U.S. stocks advanced modestly on Tuesday as both the Dow and S&P 500 backed off after hitting fresh intraday records on the heels of strong consumer data, which suggested that the market's long-running rally could keep going.
Energy shares, which closely track the pace of growth, led the day's gain. The S&P energy index rose 0.8 percent.
The S&P 500 popped back above 2,000, which it had breached for the first time on Monday. With Tuesday's move, both the Dow and the S&P 500 have risen in 10 of the past 13 sessions, while the Nasdaq is up for 11 of the past 13 sessions.
However, much of the market's recent gains have come on low volume, suggesting that many traders may be reluctant to jump in at current levels.
"From an activity standpoint, it's relatively quiet. We broke through 2,000 so psychologically now it's going to tease with that a little bit," said Ken Polcari, director of the NYSE floor division at O'Neil Securities in New York.
U.S. consumer confidence rose more than expected in August, climbing to its highest since October 2007, according to the Conference Board, an industry group. The Commerce Department reported that U.S. durable goods orders jumped 22.6 percent in July, the biggest gain on record, though the number was skewed by strong international demand for aircraft.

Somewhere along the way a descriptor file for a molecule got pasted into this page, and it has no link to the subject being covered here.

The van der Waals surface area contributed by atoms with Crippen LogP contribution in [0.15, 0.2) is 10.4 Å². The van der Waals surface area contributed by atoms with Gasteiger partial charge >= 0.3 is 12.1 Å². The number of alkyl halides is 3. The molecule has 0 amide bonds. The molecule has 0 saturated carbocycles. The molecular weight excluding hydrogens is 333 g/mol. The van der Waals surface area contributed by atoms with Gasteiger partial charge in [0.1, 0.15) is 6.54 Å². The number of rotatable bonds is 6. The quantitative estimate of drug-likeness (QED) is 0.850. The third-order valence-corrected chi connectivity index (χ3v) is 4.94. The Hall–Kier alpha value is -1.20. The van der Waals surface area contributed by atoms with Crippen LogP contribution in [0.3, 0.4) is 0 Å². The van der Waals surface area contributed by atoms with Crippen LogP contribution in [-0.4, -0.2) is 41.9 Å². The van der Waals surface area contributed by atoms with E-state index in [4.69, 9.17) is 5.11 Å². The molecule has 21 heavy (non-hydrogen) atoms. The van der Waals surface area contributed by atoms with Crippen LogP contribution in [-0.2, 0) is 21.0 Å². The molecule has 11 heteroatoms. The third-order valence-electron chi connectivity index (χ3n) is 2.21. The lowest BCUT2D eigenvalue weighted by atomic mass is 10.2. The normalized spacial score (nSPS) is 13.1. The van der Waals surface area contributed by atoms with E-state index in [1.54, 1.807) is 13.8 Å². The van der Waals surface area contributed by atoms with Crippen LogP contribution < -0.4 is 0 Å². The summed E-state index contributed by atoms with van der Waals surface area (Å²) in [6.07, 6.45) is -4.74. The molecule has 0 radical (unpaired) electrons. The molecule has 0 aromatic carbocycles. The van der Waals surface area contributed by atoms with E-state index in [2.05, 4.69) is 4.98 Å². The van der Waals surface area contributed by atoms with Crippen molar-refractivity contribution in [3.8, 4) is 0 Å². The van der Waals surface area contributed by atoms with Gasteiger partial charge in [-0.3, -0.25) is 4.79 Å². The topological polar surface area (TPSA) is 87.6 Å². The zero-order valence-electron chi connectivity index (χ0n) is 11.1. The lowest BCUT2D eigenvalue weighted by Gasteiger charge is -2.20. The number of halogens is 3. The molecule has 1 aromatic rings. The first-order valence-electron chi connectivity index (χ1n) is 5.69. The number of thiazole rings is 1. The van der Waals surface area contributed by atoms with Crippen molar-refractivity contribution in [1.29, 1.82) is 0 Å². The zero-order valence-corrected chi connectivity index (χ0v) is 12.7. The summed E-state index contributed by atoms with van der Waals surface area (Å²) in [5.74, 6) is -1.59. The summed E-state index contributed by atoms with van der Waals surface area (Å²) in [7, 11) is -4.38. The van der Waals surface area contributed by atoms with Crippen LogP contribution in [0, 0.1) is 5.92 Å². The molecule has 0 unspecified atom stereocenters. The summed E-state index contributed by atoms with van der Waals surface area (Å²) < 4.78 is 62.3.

"For the most part the data is starting to come in more consistently, at least to the positive side, we are not getting as many hiccups. Although it's slow, it is not necessarily as fast as people would like but maybe that is a good thing because there will be more control over it." Polcari said.
The market's trend higher is still seen as intact and the S&P 500's price-to-earnings ratio is within historical norms, leading many analysts to believe stocks are not overvalued. Nonetheless, pronounced further gains may be a challenge amid potential headwinds such as a reduction in Federal Reserve stimulus and a simmering conflict between Ukraine and Russia.
The Dow Jones industrial average rose 52.63 points or 0.31 percent, to 17,129.50. The S&P 500 gained 4.26 points or 0.21 percent, to 2,002.18. The Nasdaq Composite added 14.57 points or 0.32 percent, to 4,571.92.
Best Buy Co Inc slid 6.4 percent to $29.95 after the electronics retailer reported second-quarter revenue that missed expectations and forecast a drop in same-store sales in the second half of the year. But DSW Inc jumped 8.5 percent to